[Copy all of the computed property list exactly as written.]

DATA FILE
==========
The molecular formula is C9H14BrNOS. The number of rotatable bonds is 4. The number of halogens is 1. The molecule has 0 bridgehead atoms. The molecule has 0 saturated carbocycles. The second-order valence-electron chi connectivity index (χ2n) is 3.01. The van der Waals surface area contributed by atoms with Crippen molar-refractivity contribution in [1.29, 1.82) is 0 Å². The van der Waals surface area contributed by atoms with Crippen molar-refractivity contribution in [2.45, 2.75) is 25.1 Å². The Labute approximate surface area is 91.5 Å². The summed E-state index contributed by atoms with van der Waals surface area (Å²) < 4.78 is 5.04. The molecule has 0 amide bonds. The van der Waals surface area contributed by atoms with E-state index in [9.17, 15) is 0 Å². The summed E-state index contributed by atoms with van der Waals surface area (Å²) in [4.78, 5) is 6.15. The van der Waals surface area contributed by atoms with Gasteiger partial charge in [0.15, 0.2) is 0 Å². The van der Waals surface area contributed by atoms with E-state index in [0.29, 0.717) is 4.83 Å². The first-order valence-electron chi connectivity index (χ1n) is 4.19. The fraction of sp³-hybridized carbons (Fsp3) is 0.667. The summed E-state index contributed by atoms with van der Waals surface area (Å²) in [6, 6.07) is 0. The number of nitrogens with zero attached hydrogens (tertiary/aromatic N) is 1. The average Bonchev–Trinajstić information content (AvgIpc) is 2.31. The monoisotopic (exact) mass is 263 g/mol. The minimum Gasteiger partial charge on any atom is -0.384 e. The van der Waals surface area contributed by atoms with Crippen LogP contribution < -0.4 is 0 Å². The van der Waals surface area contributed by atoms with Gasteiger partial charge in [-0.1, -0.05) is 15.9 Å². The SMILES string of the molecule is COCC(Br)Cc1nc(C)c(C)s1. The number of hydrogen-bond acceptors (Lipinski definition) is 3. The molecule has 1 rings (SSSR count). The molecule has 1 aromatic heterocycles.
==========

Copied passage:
The molecular formula is C9H14BrNOS. The number of rotatable bonds is 4. The number of halogens is 1. The molecule has 0 bridgehead atoms. The molecule has 0 saturated carbocycles. The second-order valence-electron chi connectivity index (χ2n) is 3.01. The van der Waals surface area contributed by atoms with Crippen molar-refractivity contribution in [1.29, 1.82) is 0 Å². The van der Waals surface area contributed by atoms with Crippen molar-refractivity contribution in [2.45, 2.75) is 25.1 Å². The Labute approximate surface area is 91.5 Å². The summed E-state index contributed by atoms with van der Waals surface area (Å²) < 4.78 is 5.04. The molecule has 0 amide bonds. The van der Waals surface area contributed by atoms with E-state index in [9.17, 15) is 0 Å². The summed E-state index contributed by atoms with van der Waals surface area (Å²) in [4.78, 5) is 6.15. The van der Waals surface area contributed by atoms with Gasteiger partial charge in [0.15, 0.2) is 0 Å². The van der Waals surface area contributed by atoms with E-state index in [0.29, 0.717) is 4.83 Å². The first-order valence-electron chi connectivity index (χ1n) is 4.19. The fraction of sp³-hybridized carbons (Fsp3) is 0.667. The summed E-state index contributed by atoms with van der Waals surface area (Å²) in [6, 6.07) is 0. The number of nitrogens with zero attached hydrogens (tertiary/aromatic N) is 1. The average Bonchev–Trinajstić information content (AvgIpc) is 2.31. The monoisotopic (exact) mass is 263 g/mol. The minimum Gasteiger partial charge on any atom is -0.384 e. The van der Waals surface area contributed by atoms with Crippen LogP contribution < -0.4 is 0 Å². The van der Waals surface area contributed by atoms with Gasteiger partial charge in [-0.1, -0.05) is 15.9 Å². The SMILES string of the molecule is COCC(Br)Cc1nc(C)c(C)s1. The number of hydrogen-bond acceptors (Lipinski definition) is 3. The molecule has 1 rings (SSSR count). The molecule has 1 aromatic heterocycles.